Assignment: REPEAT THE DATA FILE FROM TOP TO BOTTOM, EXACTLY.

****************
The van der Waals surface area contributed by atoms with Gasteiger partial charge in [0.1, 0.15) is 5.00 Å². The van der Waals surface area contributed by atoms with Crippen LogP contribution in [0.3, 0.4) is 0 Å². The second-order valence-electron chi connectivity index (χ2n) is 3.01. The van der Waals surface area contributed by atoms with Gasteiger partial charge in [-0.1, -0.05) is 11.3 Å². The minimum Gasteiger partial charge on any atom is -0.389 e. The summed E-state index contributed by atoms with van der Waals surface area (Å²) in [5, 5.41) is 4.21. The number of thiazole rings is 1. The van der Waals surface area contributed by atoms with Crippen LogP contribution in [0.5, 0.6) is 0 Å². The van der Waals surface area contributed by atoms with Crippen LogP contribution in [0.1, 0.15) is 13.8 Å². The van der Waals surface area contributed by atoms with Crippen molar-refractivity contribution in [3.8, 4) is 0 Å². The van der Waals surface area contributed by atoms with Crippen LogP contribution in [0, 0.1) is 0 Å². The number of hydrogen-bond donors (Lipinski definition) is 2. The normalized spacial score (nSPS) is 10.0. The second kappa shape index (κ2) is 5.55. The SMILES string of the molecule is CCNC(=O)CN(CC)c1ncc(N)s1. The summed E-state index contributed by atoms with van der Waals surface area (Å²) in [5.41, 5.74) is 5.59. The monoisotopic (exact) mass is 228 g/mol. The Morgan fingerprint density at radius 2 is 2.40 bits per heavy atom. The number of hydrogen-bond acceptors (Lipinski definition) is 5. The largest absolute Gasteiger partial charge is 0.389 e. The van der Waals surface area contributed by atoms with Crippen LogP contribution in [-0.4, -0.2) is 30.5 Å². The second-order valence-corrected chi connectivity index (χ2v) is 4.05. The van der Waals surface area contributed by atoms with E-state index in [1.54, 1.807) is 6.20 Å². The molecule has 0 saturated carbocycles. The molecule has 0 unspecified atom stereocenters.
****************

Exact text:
The van der Waals surface area contributed by atoms with Gasteiger partial charge in [0.1, 0.15) is 5.00 Å². The van der Waals surface area contributed by atoms with Crippen LogP contribution in [0.3, 0.4) is 0 Å². The second-order valence-electron chi connectivity index (χ2n) is 3.01. The van der Waals surface area contributed by atoms with Gasteiger partial charge in [-0.1, -0.05) is 11.3 Å². The minimum Gasteiger partial charge on any atom is -0.389 e. The summed E-state index contributed by atoms with van der Waals surface area (Å²) in [5, 5.41) is 4.21. The number of thiazole rings is 1. The van der Waals surface area contributed by atoms with Crippen LogP contribution in [0.5, 0.6) is 0 Å². The van der Waals surface area contributed by atoms with Crippen LogP contribution in [0.1, 0.15) is 13.8 Å². The van der Waals surface area contributed by atoms with Crippen molar-refractivity contribution in [3.8, 4) is 0 Å². The van der Waals surface area contributed by atoms with Crippen LogP contribution in [0, 0.1) is 0 Å². The number of hydrogen-bond donors (Lipinski definition) is 2. The normalized spacial score (nSPS) is 10.0. The second kappa shape index (κ2) is 5.55. The SMILES string of the molecule is CCNC(=O)CN(CC)c1ncc(N)s1. The summed E-state index contributed by atoms with van der Waals surface area (Å²) in [5.41, 5.74) is 5.59. The monoisotopic (exact) mass is 228 g/mol. The Morgan fingerprint density at radius 2 is 2.40 bits per heavy atom. The number of hydrogen-bond acceptors (Lipinski definition) is 5. The largest absolute Gasteiger partial charge is 0.389 e. The van der Waals surface area contributed by atoms with Crippen LogP contribution in [-0.4, -0.2) is 30.5 Å². The second-order valence-corrected chi connectivity index (χ2v) is 4.05. The van der Waals surface area contributed by atoms with E-state index in [1.54, 1.807) is 6.20 Å². The molecule has 0 saturated carbocycles. The molecule has 0 unspecified atom stereocenters.